Every time they visit the lumber yard, two local woodworkers are pretty sure to hear something along these lines–
“Pretty big board for such a little lady. Well, that’s bigger’n you are! You got a little hobby going on there, miss?”
Of all the arts, fine woodworking may still be the most male-dominated. We need look no further than TV for confirmation of this trend—whether it’s Norm Abram and Roy Underhill on PBS, or Ron Swanson from Parks and Recreation. Increasingly, however, women are staking a claim in the sawdust alongside their mustachioed counterparts.
At the Siosi Design shop, two female woodworkers are not only challenging the gender divide, but also breaking down barriers between art and craft, personal and professional, lifestyle and brand.
Along with the woodworking duo, we visit other creative people flouting expectations about gender and age. First, we meet the youngest crossword puzzle creator ever to be published in The New York Times. Bloomington seventh-grader Daniel Larsen had his Elmer Fudd-themed puzzle published February 14, setting a record in the process.
And we pay a visit to a literary luminary in his 80s who helped define New York Bohemian counterculture. Dan Wakefield, perhaps best known for his coming-of-age novel Going All the Way, and for editing the letters of Kurt Vonnegut, went to Columbia University and spent his twenties in New York writing for The Nation and other magazines. Wakefield shares the adventures he shared with the likes of Kerouac, James Baldwin, Nat Henthoff, and Helen Wheeler in his memoir New York in the Fifties.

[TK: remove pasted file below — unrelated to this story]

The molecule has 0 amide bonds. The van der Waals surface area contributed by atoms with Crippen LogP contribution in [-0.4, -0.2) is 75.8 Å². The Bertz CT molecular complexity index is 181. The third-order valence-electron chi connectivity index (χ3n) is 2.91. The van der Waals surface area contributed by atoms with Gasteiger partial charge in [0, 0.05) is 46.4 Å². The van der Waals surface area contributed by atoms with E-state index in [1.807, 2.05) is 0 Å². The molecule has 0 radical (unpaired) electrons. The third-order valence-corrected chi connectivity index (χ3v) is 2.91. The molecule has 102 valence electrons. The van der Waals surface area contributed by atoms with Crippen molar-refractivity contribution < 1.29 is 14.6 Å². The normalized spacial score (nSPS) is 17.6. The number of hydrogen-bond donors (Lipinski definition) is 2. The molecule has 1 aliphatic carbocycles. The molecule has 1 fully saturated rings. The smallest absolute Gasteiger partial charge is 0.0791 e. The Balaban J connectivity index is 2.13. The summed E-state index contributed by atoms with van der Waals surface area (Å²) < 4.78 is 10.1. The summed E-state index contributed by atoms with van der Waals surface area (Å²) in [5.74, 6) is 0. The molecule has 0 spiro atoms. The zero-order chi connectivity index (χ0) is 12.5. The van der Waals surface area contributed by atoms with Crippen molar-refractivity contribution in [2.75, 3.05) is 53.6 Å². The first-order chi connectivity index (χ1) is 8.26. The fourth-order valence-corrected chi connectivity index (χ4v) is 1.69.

“I mean, I really wandered into some historic moments.”
Stories On This Episode
By Hannah Boomershine - Mar 3, 2017
Daniel Larsen, the youngest person to have a crossword published in The New York Times, was playing Scrabble before he knew if the letters spelled real words.
By Mark Chilla - Mar 2, 2017
Furniture maker Siosi Design blurs the lines between art and craft, and lifestyle and work.
By Yaël Ksander - Mar 3, 2017
Dan Wakefield remembers the night Jack Kerouac bought everyone drinks at the bar after receiving his advance for On the Road, published 60 years ago this fall.